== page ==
Western Times 9 November 1848 p5 col2

7 years earlier Philip Nicholls had not been so lucky. A memorial in St Andrew's churchyard records that Philip was killed in Owlacombe mine on June 19th 1841. He was 33 years old.
The 1841 census, taken in the same month that Phillip was killed, shows Philip and his wife Mary living at Rewlea. Philip was a tin miner.
1841 census HO107, piece no 253, folio 5, p4

The Western Times reported on the inquest. Philip had been working on the side of a shaft when the board he was standing on broke: he fell 216 feet and died immediately. A verdict of 'Accidental death' was recorded. He left a wife and two children.
Western Times 26 June 1841, p3 col2

Right: A memorial to Phillip Nicholls, and to three of his children - William, Charlotte and Charles
My own photograph 2020

'Valuable mining leases' of the Ashburton United Tin and Copper Mines, with about 20 years to run, were up for auction in the autumn of 1850. Mr H C Creagh was to conduct the auction, which was being held at the counting house at the mine, near Ashburton. Machinery, dressing floors and calcining ovens were included in the sale - viewers had to contact Capt. Kernick at the mines.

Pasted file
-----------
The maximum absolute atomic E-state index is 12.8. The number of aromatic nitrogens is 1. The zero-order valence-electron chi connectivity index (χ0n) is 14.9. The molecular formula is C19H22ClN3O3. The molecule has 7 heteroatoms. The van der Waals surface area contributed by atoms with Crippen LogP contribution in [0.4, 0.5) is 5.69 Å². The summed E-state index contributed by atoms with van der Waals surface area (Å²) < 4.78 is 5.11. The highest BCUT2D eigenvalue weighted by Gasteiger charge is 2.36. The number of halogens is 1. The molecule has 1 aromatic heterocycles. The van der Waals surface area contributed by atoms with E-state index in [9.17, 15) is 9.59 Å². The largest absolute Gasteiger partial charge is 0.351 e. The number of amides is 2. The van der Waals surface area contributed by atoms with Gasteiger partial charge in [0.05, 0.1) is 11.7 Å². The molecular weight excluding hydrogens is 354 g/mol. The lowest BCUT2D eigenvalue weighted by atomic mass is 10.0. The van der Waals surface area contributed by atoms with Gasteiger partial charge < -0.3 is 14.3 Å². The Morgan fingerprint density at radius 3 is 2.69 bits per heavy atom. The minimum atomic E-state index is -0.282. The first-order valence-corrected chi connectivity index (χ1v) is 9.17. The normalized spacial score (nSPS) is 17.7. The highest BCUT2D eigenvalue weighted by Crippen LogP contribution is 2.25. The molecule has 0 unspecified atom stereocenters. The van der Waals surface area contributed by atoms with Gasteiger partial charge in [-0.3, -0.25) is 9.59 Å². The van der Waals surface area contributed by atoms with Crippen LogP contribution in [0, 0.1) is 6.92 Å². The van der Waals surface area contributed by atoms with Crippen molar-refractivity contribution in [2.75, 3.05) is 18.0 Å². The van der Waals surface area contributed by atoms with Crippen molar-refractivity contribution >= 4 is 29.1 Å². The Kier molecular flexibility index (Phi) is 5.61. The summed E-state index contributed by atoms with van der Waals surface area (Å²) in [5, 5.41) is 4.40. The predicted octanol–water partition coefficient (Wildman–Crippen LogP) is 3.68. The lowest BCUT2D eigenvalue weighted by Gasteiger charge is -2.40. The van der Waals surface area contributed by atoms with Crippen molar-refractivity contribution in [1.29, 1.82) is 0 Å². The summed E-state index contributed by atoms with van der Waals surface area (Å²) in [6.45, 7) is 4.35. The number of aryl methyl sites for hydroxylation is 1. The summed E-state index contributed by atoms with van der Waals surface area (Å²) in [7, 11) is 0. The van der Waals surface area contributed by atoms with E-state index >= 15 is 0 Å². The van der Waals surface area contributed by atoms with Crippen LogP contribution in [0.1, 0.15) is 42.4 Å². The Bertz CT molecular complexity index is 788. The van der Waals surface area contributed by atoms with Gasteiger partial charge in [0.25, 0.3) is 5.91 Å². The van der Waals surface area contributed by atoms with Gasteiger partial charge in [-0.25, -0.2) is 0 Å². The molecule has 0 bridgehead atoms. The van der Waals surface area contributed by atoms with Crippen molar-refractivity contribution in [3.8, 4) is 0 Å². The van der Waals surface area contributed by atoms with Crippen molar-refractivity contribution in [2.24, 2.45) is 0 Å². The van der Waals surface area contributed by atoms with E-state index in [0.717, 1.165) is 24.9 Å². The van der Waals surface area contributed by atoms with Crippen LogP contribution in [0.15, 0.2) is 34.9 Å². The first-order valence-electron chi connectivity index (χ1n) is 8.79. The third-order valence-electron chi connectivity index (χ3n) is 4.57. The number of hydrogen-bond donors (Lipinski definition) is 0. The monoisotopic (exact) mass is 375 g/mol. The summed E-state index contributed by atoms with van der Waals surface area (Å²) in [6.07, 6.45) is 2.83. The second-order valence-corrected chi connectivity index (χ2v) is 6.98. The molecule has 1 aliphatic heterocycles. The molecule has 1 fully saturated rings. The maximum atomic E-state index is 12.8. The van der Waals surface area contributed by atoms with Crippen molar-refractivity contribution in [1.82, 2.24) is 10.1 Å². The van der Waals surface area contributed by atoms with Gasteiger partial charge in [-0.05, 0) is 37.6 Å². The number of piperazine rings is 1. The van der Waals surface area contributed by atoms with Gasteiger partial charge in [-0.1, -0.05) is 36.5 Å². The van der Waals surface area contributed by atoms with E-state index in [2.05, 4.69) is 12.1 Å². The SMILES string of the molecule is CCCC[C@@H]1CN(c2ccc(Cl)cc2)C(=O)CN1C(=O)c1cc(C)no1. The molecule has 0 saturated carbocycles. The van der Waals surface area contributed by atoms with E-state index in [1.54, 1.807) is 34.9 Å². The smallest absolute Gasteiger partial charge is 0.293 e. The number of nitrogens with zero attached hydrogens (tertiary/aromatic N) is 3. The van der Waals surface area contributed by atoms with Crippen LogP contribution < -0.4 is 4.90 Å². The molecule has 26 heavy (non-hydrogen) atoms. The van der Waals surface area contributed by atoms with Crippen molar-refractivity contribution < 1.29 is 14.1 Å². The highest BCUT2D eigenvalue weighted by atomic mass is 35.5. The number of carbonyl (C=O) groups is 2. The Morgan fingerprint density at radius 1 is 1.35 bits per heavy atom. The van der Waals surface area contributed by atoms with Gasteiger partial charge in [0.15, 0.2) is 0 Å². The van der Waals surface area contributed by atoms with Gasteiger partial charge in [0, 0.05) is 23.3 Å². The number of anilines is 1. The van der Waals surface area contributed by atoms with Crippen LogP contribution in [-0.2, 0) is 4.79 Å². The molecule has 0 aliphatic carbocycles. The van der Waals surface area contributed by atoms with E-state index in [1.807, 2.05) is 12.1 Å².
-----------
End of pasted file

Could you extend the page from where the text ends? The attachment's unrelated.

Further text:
Exeter Flying Post 15 August 1850 p1 col2

In 1851 steam machinery was being installed at the West Beam and Owlacombe tin mines.

There was optimism of returns from Old Brimpts Tin Mine and South Plain Wood. A shaft was still being sunk at South Plain, but some 'fine specimens' of copper had been found. 

Western Times 24 May 1851 p7 col2